Origin of language has long been questioned by not only scientists, but at some point it sure has aroused curiosity in our minds, too. It has been one of the most controversial topic in scientific community but not anymore as Prof. Stephen Wroe of the University of New England with a team of international researchers have shown that Neanderthals, our closest relatives, were able to speak in languages not dissimilar to ours.
Many scientists have always thought that ability to use language was unique to humans and Neanderthals simply lacked the necessary cognitive capacity and vocal hardware for speech.
By using latest 3D x-ray imagining technology, a 60,000 years old Neanderthal hyoid bone was studied. This bone discovered in Israel in 1989 became a new puzzle for scientists as its shape was different than our closest relatives, the chimps and the bonobo, but it could not be distinguished from human hyoid leading some to believe that neanderthals could speak. Others claimed that they could not, but at the time with no technology available to prove either of those claims, the matter remained disputed until now.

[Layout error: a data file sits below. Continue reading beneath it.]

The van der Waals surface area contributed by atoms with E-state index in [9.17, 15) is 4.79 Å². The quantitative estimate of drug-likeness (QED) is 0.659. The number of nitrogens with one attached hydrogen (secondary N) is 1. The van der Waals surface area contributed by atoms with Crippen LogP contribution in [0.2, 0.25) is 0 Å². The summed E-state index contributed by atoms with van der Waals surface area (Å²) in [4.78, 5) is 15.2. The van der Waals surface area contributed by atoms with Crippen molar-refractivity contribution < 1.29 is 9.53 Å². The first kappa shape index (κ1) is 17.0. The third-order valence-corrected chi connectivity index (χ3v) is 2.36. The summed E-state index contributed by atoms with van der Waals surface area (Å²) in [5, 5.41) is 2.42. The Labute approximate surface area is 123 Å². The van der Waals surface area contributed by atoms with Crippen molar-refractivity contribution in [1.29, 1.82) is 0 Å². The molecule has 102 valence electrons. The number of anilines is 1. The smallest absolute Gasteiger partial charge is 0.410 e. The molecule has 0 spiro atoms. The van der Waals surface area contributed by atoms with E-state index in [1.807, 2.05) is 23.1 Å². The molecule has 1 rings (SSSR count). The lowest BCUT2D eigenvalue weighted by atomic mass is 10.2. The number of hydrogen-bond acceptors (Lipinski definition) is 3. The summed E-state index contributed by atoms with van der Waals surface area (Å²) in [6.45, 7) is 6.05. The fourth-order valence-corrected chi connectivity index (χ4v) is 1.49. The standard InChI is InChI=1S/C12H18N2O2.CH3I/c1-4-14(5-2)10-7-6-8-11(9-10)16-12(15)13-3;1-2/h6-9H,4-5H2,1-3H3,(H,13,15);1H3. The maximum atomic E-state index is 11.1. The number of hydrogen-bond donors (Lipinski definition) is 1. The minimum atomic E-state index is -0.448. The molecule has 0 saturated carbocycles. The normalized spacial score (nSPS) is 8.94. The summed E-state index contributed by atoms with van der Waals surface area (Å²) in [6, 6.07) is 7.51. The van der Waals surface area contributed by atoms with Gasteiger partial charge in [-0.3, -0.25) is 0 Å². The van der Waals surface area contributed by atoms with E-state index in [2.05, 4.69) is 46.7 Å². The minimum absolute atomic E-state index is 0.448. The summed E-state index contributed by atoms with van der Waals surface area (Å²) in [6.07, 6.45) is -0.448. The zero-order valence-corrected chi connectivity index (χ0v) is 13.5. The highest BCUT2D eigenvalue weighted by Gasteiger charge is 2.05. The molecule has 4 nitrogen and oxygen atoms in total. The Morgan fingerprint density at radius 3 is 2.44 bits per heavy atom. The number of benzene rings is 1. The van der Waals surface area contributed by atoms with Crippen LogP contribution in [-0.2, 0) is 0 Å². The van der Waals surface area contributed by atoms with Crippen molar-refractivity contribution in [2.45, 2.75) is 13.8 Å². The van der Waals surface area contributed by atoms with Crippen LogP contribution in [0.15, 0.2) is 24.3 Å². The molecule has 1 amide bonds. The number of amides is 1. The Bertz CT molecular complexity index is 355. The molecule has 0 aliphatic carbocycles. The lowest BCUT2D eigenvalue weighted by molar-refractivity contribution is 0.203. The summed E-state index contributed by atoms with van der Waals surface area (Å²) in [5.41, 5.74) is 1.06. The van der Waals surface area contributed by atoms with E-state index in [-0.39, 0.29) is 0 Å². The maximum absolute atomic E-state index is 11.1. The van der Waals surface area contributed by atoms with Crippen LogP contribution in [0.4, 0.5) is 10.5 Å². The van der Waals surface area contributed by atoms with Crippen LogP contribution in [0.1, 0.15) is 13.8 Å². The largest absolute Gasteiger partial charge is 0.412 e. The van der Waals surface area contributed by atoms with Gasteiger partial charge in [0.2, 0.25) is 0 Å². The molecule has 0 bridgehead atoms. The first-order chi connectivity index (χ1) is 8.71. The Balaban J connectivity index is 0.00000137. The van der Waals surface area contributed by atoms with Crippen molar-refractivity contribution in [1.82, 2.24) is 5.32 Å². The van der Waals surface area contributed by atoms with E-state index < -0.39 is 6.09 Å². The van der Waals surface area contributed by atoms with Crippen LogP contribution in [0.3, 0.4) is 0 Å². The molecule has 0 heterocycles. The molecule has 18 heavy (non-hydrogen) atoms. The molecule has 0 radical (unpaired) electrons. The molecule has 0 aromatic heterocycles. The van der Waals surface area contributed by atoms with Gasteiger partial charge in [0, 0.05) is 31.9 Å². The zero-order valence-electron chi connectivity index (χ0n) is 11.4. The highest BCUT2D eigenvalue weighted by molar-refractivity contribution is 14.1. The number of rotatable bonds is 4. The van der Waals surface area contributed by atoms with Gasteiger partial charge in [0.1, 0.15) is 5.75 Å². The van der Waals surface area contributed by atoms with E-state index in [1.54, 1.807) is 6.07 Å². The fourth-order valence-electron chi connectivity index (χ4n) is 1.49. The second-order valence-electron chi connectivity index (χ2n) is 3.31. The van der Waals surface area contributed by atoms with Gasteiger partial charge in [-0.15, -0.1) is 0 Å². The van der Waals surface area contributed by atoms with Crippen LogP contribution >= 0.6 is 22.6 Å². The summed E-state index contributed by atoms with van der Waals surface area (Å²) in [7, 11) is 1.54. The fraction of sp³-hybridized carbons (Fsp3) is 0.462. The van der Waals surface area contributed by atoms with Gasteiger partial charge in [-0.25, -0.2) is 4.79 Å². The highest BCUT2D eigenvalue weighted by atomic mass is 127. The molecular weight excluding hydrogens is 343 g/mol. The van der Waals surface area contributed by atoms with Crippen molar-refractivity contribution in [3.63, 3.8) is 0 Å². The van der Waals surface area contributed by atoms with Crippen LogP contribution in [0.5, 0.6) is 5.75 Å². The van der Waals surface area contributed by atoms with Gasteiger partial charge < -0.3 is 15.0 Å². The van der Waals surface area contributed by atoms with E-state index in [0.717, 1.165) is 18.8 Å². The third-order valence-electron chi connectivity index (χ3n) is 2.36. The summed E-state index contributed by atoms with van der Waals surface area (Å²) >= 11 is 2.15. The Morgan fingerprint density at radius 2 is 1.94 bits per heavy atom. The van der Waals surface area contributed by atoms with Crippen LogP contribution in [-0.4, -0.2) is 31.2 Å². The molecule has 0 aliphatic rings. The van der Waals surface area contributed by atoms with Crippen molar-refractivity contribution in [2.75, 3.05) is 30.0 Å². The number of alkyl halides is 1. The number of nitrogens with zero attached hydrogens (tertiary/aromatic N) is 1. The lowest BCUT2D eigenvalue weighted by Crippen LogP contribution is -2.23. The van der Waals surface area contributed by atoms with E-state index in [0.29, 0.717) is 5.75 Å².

What scientists in this study did was that they analyzed the mechanical behavior of Neanderthal hyoid bone with micro x-ray imagining and built models of the detailed internal structure of the bone. It was then compared to the human hyoid models which showed that in terms of mechanical behavior neanderthal and human hyoid was incredibly similar with no differences at all, suggesting that they used this part of vocal tract the same way we do.
Now, this experiment might bring an ending to claims that only human posses linguistic skills. Also, it has proven that the origin of language is far more older than we thought. Further research will prove the exact mechanism by which neanderthal evolved to speak and how did the modern human inherited this ability.
[Image Credit: National Geographic]